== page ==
How can we get a copy?
Becoming Someone is published in paperback and e-book formats on 23rd November, 2018, by Inspired Quill. Generally, my books are most easily accessed through online retailers, through my publisher’s website or at author events:
Amazon author page
Author page at Inspired Quill publishers
Also, anyone subscribing to my author newsletter before 19th November, has the chance of winning a signed copy.

Do you have any events planned?
For the first time, I’m hosting a Facebook launch party on publication day, 23rd November, 2018 (and found your post on how to go about it extremely useful, Gill).
My book is dedicated to a couple of online friends who have been especially supportive of my writing and I’m excited that they will be able to celebrate with me from Australia and the USA. I’m also using this event to support Book Aid: the more people participate, the more I’ll donate to this charity getting books into the hands of disadvantaged readers around the world.
I’m also having a live launch along with a few other local writers at Nottingham Writers’ Studio on 9th December.

Secrets by Jacqueline Wilson

2014, fluent reader, Key Stage 2, ages 9-11

In Secrets we have the stories of Treasure and India via their diary entries.
Secrets opens violently with Terry, Treasure’s step-father, taking off his belt to her and thrashing her. Just before he starts hitting her, he has torn pages from her diary; she had invented all sorts of elaborate torture methods for him. Terry’s violence has been ongoing for some time and not just towards Treasure.
Even before Terry came on to the scene life with just Mum had not been good. Treasure’s mother had no time for her when she was little. Treasure generally has low self-esteem.        
India’s father is different form Terry. He isn’t violent but is constantly under stress because of his work. He has little time for India. He also has affairs with the string of au pairs that come to look after India. He is plagued by constant money worries. Eventually he embezzles the company he works for. Her mum isn’t all that much of a mother, either. She is obsessed with dieting and puts pressure on India to lose weight. Perhaps the ultimate problem in the relationship between India and her children’s clothes designer mother is that she hates the clothes her mother designs. They are too small, bright and sparkly. Similarly, a friend of her mother’s has written a book about diets for intelligent children.  Her own intelligent son remains fat and refuses to go on the diet described in the book. It is likely also that India’s mum is anorexic.
India is desperately lonely and has difficulty making friends. She envies Anne Frank who had a lot of friends before she went into hiding. India hides within the house for two hours and no one notices.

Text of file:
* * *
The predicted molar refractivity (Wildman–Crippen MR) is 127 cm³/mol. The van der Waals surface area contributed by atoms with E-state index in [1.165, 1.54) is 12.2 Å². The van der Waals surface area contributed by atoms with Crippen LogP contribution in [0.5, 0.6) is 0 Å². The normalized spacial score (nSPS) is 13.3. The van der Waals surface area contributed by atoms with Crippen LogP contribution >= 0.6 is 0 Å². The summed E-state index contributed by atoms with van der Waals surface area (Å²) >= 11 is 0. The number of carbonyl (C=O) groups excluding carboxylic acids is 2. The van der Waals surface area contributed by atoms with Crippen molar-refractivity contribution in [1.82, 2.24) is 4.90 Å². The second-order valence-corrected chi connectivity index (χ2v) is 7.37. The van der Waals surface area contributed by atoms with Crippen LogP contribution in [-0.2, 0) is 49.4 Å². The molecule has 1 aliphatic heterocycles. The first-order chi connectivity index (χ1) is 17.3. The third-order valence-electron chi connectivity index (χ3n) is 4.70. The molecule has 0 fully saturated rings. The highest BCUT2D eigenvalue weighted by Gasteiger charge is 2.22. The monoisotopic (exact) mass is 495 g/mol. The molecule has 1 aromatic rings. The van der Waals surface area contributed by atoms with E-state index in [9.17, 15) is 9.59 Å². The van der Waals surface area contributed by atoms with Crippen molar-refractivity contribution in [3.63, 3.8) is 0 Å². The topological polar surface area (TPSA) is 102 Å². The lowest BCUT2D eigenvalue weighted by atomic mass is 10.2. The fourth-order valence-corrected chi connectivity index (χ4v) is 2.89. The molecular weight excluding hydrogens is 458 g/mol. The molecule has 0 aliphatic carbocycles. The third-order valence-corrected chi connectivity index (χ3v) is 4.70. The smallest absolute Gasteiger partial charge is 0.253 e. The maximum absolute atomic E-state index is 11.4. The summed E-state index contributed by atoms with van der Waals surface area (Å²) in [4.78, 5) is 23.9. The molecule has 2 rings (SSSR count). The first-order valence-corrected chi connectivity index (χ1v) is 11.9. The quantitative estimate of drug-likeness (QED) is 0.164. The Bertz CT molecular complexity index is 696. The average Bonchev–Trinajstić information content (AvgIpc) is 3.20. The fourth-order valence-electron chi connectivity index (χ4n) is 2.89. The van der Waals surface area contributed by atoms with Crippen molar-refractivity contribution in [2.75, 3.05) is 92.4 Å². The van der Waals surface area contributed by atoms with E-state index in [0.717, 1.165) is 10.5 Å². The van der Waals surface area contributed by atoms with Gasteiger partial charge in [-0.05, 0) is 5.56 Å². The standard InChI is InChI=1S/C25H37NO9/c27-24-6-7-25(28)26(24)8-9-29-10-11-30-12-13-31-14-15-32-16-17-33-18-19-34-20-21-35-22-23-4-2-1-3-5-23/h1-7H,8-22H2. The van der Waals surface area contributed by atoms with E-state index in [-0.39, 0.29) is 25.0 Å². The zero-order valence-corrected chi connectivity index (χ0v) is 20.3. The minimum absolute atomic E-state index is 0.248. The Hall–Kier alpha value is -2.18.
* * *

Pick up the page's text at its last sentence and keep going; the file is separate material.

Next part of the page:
Wilson takes a risk in being explicit about the Holocaust. In an outburst when other class members are not taking a reading of “Anne Frank’s Diary” seriously India gives us a graphic description of what the concentration camps were like.
The two girls live on separate estates. Treasure is on the very bleak and tough Latimer estate. India lives on the luxury complex of Parkfield Manor. The two groups of residents gaze at each other xenophobically. We have the beginnings of a dystopia. The girls’ first meeting is tentative.                
There is some mitigation in that Treasure’s grandmother cares for her and even step-sister Bethany is kind when Treasure has to leave; she gives her a designer T-shirt that she had previously guarded jealously. Treasure finds a good family situation with her grandmother, child-aunt Patsy and her cousin Loretta’s baby, Britney. Life is comfortable with Nan, but she cannot quite forget the horrors of her life with Terry. However, her mother is adamant she should return; she needs help with the younger children. Eventually her mother and stepfather threaten them with social services; Nan’s partner Pete will be coming out of prison soon. However, Treasure eventually gets her wish and is allowed to live with her grandmother. But she is torn; she still loves her mother and will miss her.        
When India and Treasure first meet, they are initially wary of each other but they have the courage to talk it out. They speak and listen to each other. Wilson thus gives her readers some hope that conflict can be resolved. In the end, India manages to stand up to her mother.   
There is an ironic twist in this story that makes it even darker. “Mumbly Michael”, Nan’s neighbour with special needs is accused of murdering Treasure.
As ever, Wilson skillfully gets rid of the grown-ups. 

Stories of the First World War by Jim Eldridge


2014, fluent reader, Key Stage 2, ages 9-11, junior school

This is neither an easy nor comfortable read.  It includes twelve short stories about the Great War. Each one is told from the point of view of a young person.  Most of them are to do with combat and many feature death. A couple of civilian stories are also quite grim. One involves a bombing, anxious parents and the rescue of a friend and a dog. The other is about a much-changed young man who at first cannot face going home; he was one of only seven of the Accrington Pals who survived. He is different now also because he has been a prisoner of war.   
Jim Eldrige writes a few of the stories from a German point of view.  The British and the German experiences are very similar. He even tackles the conscientious objector – the “conchie” and invites the young reader not to see this just in black and white. 

The stories are in chronological order and there are sections between them that give historical contexts.    

This would be an extremely useful book for teachers or parents wanting to study the Great War with   children. The child probably needs some adult guidance.